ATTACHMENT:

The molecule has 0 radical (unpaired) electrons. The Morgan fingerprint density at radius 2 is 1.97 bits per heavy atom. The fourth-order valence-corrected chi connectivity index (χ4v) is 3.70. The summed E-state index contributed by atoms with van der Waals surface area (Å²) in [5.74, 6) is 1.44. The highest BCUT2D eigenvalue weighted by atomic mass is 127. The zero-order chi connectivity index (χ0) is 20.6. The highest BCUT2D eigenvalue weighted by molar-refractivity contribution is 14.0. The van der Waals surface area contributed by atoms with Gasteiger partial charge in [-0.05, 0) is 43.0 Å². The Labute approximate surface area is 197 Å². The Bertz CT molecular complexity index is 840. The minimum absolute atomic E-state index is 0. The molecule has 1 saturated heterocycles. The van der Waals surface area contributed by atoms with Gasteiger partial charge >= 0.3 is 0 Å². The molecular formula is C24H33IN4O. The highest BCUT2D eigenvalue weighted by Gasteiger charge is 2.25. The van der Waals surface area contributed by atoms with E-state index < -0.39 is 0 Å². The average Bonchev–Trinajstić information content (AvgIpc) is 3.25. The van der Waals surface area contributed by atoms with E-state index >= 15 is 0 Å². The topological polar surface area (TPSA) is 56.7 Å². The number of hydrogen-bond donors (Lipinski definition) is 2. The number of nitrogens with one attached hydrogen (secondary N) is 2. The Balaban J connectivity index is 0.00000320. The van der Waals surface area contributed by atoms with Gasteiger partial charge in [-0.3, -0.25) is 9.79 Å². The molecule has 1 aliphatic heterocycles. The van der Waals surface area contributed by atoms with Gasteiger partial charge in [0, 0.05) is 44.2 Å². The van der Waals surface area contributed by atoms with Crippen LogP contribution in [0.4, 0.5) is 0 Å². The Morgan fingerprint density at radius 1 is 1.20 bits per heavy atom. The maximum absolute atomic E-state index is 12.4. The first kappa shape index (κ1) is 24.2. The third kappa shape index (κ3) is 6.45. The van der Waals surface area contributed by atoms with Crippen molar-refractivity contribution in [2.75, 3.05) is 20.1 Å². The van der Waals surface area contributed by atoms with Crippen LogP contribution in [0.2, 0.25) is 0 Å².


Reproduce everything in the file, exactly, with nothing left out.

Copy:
The molecule has 0 radical (unpaired) electrons. The Morgan fingerprint density at radius 2 is 1.97 bits per heavy atom. The fourth-order valence-corrected chi connectivity index (χ4v) is 3.70. The summed E-state index contributed by atoms with van der Waals surface area (Å²) in [5.74, 6) is 1.44. The highest BCUT2D eigenvalue weighted by atomic mass is 127. The zero-order chi connectivity index (χ0) is 20.6. The highest BCUT2D eigenvalue weighted by molar-refractivity contribution is 14.0. The van der Waals surface area contributed by atoms with Gasteiger partial charge in [-0.05, 0) is 43.0 Å². The Labute approximate surface area is 197 Å². The Bertz CT molecular complexity index is 840. The minimum absolute atomic E-state index is 0. The molecule has 1 saturated heterocycles. The van der Waals surface area contributed by atoms with Gasteiger partial charge >= 0.3 is 0 Å². The molecular formula is C24H33IN4O. The highest BCUT2D eigenvalue weighted by Gasteiger charge is 2.25. The van der Waals surface area contributed by atoms with E-state index < -0.39 is 0 Å². The average Bonchev–Trinajstić information content (AvgIpc) is 3.25. The van der Waals surface area contributed by atoms with E-state index >= 15 is 0 Å². The topological polar surface area (TPSA) is 56.7 Å². The number of hydrogen-bond donors (Lipinski definition) is 2. The number of nitrogens with one attached hydrogen (secondary N) is 2. The Balaban J connectivity index is 0.00000320. The van der Waals surface area contributed by atoms with Gasteiger partial charge in [-0.3, -0.25) is 9.79 Å². The molecule has 1 aliphatic heterocycles. The van der Waals surface area contributed by atoms with Gasteiger partial charge in [0, 0.05) is 44.2 Å². The van der Waals surface area contributed by atoms with Crippen LogP contribution in [0.4, 0.5) is 0 Å². The Morgan fingerprint density at radius 1 is 1.20 bits per heavy atom. The maximum absolute atomic E-state index is 12.4. The first kappa shape index (κ1) is 24.2. The third kappa shape index (κ3) is 6.45. The van der Waals surface area contributed by atoms with Crippen molar-refractivity contribution in [2.75, 3.05) is 20.1 Å². The van der Waals surface area contributed by atoms with Crippen LogP contribution in [0.2, 0.25) is 0 Å².